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The Academy has proved to be a resilient and effective agent for tackling specific health problems as they arise, and for identifying future threats that others may not be addressing. In the face of great shifts in our political climate, our work to promote prevention, reduce chronic disease, and prepare the city to be age-friendly remains critically important. Through the power of evidence, partnership and the philosophy of putting communities first, we have touched the lives of many.

We have raised the voices of the three New Yorkers below. DONATE TODAY to help us raise more voices and advance the health and wellbeing of all New Yorkers.



We followed the evidence and made the case for change to help Ray stay in his local neighborhood of East Harlem, despite  the construction boom!

"I wake up at all times of the night. I can't make plans for the future. And neither can my neighbors."
- Ray Tirado

Read Ray's Story

Ray Tirado has lived in East Harlem for 57 years and thought he would live there forever. That is, until developers targeted his block as part of the East Harlem construction boom. Tirado was told by the building owners they wanted him to move out, as they planned to buy him out of his lease to tear down his building. Aware that he would never find another rent-controlled and affordable home in the community where he’s lived his whole life, Tirado resisted. Today, he’s the building’s last resident. The boiler is broken, he relies on electric heaters for warmth and is bringing in prepared food. The stress is intense.

Tirado is a living example of something health experts began to understand decades ago. Often, it’s the conditions and policies that are unrelated to health that affect people’s health the most. To raise awareness that stable, affordable housing, in particular, is absolutely crucial to physical and mental health, the Academy conducted the first ever East Harlem Neighborhood Plan Health Impact Assessment—to inform the planned rezoning of the community and to fight against the displacement of long-time residents like Tirado.

The Academy is an effective agent for tackling the inequities that contribute to health disparities and for identifying future health threats in communities that others may not address. As for Tirado, he is feeling better that he is still in his neighborhood. He’s trying to think positively and figure out what comes next: “I play chess, so I try to think two moves ahead.”




We put communities first and helped Ernest mobilize communities in Brooklyn to courageously speak about mental health stigma.

"It's dangerous to call people 'crazy' when it might be the environment they're in that keeps them sick ... character is how you treat those who can't do anything for you."
- Ernest Estimé

Read Ernest's Story

It was Ernest Estimé's curiosity that led him to join a group of Bushwick residents to talk about the stigma surrounding mental health, but it was his compassion that helped him understand that anxiety and depression are closely connected to some of the problems his neighbors experience, like violence and homelessness.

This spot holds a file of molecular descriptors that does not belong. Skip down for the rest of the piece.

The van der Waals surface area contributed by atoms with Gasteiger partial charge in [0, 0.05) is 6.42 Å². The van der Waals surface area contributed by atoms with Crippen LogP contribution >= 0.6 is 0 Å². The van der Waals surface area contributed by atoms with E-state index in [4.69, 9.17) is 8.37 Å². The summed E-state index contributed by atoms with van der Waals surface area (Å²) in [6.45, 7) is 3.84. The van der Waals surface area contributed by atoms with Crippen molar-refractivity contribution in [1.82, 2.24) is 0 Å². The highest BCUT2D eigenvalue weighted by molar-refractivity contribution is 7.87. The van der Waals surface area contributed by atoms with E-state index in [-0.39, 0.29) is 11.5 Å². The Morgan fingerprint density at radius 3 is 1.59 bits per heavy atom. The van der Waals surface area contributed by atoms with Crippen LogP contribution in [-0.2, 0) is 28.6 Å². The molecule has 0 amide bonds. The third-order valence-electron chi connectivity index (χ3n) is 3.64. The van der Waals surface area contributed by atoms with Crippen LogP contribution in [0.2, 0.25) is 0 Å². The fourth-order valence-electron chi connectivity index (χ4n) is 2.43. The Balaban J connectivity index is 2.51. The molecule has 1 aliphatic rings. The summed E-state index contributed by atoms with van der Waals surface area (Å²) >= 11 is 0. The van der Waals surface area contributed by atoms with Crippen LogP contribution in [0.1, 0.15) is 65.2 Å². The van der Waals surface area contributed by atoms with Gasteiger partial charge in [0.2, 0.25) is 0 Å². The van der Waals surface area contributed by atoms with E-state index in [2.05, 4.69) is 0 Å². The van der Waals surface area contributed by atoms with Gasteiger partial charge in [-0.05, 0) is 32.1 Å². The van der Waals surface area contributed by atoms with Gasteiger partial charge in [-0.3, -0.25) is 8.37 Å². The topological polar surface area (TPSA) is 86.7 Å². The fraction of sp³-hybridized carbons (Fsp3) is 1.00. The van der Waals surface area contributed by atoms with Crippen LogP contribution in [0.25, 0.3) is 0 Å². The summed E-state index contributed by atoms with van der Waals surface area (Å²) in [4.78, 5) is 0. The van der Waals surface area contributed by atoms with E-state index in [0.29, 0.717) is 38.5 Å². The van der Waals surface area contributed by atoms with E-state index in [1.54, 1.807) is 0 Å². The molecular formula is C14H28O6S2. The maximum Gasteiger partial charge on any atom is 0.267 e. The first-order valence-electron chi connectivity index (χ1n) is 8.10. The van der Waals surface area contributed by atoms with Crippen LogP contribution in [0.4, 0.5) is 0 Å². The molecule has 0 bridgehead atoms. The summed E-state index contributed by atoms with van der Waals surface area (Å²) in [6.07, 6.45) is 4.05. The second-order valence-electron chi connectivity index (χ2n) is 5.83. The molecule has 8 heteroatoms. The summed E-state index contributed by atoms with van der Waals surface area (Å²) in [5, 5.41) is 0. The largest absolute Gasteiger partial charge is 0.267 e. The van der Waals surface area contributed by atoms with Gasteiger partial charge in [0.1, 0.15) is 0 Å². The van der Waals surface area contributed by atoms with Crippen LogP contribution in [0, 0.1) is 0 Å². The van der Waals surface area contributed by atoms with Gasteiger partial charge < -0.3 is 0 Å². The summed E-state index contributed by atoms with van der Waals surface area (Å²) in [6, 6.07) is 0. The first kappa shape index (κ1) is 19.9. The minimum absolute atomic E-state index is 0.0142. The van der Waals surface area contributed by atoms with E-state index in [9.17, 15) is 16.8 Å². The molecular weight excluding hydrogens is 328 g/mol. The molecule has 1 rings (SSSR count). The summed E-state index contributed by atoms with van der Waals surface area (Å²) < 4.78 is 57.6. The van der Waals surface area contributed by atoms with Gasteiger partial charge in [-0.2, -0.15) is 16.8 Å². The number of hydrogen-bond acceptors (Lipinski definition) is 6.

Not being one to stand on the sidelines, Estimé joined The New York Academy of Medicine and its partners in a series of public deliberations on mental health. There, he and his neighbors had the opportunity to learn, debate and discuss the issues, leading to several key recommendations, focusing on efforts to reduce stigma on children.

Because the Academy listens to people who matter the most, we are helping to transform neighborhoods.


Our research changed the lives of the Gorritz family by providing the evidence needed for community health workers to go into their home and eliminate asthma triggers to prevent relapses.

"The kids used to get sick inside the apartment more than they did outside."
- Patricia Gorritz

Read Patricia's Story

For 11 years, Patricia Gorritz watched her two young children struggle to breathe as they were diagnosed with repeated chest colds, bronchial infections and, eventually, asthma. "The kids used to get sick inside the apartment more than they did outside," Gorritz says. Eventually, Gorritz discovered black mold steadily creeping up a bedroom wall, but she did not connect it to her children's asthma until much later. Soon there would be mold in both bedrooms. The NYC Housing Authority painted over the mold five times, but never fixed the leak that was causing it.

Only through a partnership with the Academy was a local nonprofit able to expand and stregthen its program to help families like the Gorritzes, identify and remove the asthma triggers that were endagering the family's health.

The Academy understands that the power of partnership leads to better health for New Yorkers. Today, her children are doing much better, Gorritz says. They're able to get by with only their inhalers, and don't need the frequent nebulizer treatments and emergency room visits they did before. "I couldn't be happier with how they helped us," Gorritz says.

The New York Academy of Medicine’s mission is to advance solutions that promote the health and well-being of people in cities worldwide. Help us raise more city voices by DONATING TODAY.